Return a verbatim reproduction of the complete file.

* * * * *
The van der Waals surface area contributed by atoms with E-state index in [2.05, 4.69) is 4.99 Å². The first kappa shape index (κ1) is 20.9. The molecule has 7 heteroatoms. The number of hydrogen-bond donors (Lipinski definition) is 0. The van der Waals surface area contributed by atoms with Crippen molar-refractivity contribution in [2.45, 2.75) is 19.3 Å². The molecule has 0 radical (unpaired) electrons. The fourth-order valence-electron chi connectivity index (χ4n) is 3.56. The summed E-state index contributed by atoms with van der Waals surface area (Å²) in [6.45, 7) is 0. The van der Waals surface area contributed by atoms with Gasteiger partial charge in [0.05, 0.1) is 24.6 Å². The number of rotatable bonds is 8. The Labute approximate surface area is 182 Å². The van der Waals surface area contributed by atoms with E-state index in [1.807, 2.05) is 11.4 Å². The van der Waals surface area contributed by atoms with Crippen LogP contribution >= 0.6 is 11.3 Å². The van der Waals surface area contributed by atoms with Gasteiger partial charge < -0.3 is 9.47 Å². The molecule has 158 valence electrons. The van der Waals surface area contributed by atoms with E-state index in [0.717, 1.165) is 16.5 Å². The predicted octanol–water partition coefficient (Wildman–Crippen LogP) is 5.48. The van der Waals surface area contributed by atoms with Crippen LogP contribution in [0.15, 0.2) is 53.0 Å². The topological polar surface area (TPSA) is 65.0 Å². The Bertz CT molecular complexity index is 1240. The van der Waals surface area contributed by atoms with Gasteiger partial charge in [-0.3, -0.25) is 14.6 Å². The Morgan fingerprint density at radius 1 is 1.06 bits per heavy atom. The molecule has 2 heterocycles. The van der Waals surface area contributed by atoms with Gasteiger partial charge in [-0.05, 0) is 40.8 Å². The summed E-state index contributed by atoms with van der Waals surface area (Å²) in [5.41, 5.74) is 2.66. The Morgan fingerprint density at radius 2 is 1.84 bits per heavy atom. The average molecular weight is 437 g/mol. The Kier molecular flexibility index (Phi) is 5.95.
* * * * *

The van der Waals surface area contributed by atoms with E-state index in [2.05, 4.69) is 4.99 Å². The first kappa shape index (κ1) is 20.9. The molecule has 7 heteroatoms. The number of hydrogen-bond donors (Lipinski definition) is 0. The van der Waals surface area contributed by atoms with Crippen molar-refractivity contribution in [2.45, 2.75) is 19.3 Å². The molecule has 0 radical (unpaired) electrons. The fourth-order valence-electron chi connectivity index (χ4n) is 3.56. The summed E-state index contributed by atoms with van der Waals surface area (Å²) in [6.45, 7) is 0. The van der Waals surface area contributed by atoms with Gasteiger partial charge in [0.05, 0.1) is 24.6 Å². The number of rotatable bonds is 8. The Labute approximate surface area is 182 Å². The van der Waals surface area contributed by atoms with E-state index in [1.807, 2.05) is 11.4 Å². The van der Waals surface area contributed by atoms with Crippen LogP contribution >= 0.6 is 11.3 Å². The van der Waals surface area contributed by atoms with Gasteiger partial charge < -0.3 is 9.47 Å². The molecule has 158 valence electrons. The van der Waals surface area contributed by atoms with E-state index in [0.717, 1.165) is 16.5 Å². The predicted octanol–water partition coefficient (Wildman–Crippen LogP) is 5.48. The van der Waals surface area contributed by atoms with Crippen LogP contribution in [0.15, 0.2) is 53.0 Å². The topological polar surface area (TPSA) is 65.0 Å². The Bertz CT molecular complexity index is 1240. The van der Waals surface area contributed by atoms with Gasteiger partial charge in [-0.3, -0.25) is 14.6 Å². The Morgan fingerprint density at radius 1 is 1.06 bits per heavy atom. The molecule has 2 heterocycles. The van der Waals surface area contributed by atoms with Gasteiger partial charge in [-0.05, 0) is 40.8 Å². The summed E-state index contributed by atoms with van der Waals surface area (Å²) in [5.41, 5.74) is 2.66. The Morgan fingerprint density at radius 2 is 1.84 bits per heavy atom. The average molecular weight is 437 g/mol. The Kier molecular flexibility index (Phi) is 5.95.